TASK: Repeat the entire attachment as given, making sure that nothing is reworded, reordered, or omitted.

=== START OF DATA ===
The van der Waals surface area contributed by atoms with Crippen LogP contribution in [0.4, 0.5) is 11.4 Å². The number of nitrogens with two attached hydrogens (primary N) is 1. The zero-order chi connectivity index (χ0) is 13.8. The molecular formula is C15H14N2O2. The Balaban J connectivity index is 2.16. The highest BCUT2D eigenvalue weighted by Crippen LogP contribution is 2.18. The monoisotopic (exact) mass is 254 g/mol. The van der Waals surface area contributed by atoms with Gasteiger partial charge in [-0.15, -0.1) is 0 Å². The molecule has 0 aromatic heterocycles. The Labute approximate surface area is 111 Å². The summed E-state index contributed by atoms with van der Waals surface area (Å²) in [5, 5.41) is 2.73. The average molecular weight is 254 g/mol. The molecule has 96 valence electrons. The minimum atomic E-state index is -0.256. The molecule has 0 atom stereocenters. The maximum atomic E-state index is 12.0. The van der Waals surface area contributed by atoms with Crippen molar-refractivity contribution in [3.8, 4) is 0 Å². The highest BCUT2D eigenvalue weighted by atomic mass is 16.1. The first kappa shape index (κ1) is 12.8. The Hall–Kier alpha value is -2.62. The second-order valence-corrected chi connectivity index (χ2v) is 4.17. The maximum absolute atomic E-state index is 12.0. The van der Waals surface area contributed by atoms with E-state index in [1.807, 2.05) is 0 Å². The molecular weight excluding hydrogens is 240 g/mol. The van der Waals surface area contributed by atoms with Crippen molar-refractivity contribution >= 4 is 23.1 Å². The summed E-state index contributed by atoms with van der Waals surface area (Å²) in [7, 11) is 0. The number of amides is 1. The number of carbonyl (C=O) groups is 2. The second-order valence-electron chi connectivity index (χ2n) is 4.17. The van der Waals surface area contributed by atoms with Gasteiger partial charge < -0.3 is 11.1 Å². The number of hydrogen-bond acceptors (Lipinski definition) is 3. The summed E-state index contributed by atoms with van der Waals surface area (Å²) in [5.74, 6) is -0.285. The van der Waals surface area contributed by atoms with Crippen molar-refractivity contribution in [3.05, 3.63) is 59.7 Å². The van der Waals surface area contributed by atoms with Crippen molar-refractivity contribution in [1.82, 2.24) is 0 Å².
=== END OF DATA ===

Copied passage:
The van der Waals surface area contributed by atoms with Crippen LogP contribution in [0.4, 0.5) is 11.4 Å². The number of nitrogens with two attached hydrogens (primary N) is 1. The zero-order chi connectivity index (χ0) is 13.8. The molecular formula is C15H14N2O2. The Balaban J connectivity index is 2.16. The highest BCUT2D eigenvalue weighted by Crippen LogP contribution is 2.18. The monoisotopic (exact) mass is 254 g/mol. The van der Waals surface area contributed by atoms with Gasteiger partial charge in [-0.15, -0.1) is 0 Å². The molecule has 0 aromatic heterocycles. The Labute approximate surface area is 111 Å². The summed E-state index contributed by atoms with van der Waals surface area (Å²) in [5, 5.41) is 2.73. The average molecular weight is 254 g/mol. The molecule has 96 valence electrons. The minimum atomic E-state index is -0.256. The molecule has 0 atom stereocenters. The maximum atomic E-state index is 12.0. The van der Waals surface area contributed by atoms with Crippen molar-refractivity contribution in [3.8, 4) is 0 Å². The highest BCUT2D eigenvalue weighted by atomic mass is 16.1. The first kappa shape index (κ1) is 12.8. The Hall–Kier alpha value is -2.62. The second-order valence-corrected chi connectivity index (χ2v) is 4.17. The maximum absolute atomic E-state index is 12.0. The van der Waals surface area contributed by atoms with E-state index in [1.807, 2.05) is 0 Å². The molecular weight excluding hydrogens is 240 g/mol. The van der Waals surface area contributed by atoms with Crippen molar-refractivity contribution >= 4 is 23.1 Å². The summed E-state index contributed by atoms with van der Waals surface area (Å²) in [7, 11) is 0. The number of amides is 1. The number of carbonyl (C=O) groups is 2. The second-order valence-electron chi connectivity index (χ2n) is 4.17. The van der Waals surface area contributed by atoms with Gasteiger partial charge < -0.3 is 11.1 Å². The number of hydrogen-bond acceptors (Lipinski definition) is 3. The summed E-state index contributed by atoms with van der Waals surface area (Å²) in [5.74, 6) is -0.285. The van der Waals surface area contributed by atoms with Crippen molar-refractivity contribution in [3.05, 3.63) is 59.7 Å². The van der Waals surface area contributed by atoms with Crippen molar-refractivity contribution in [1.82, 2.24) is 0 Å².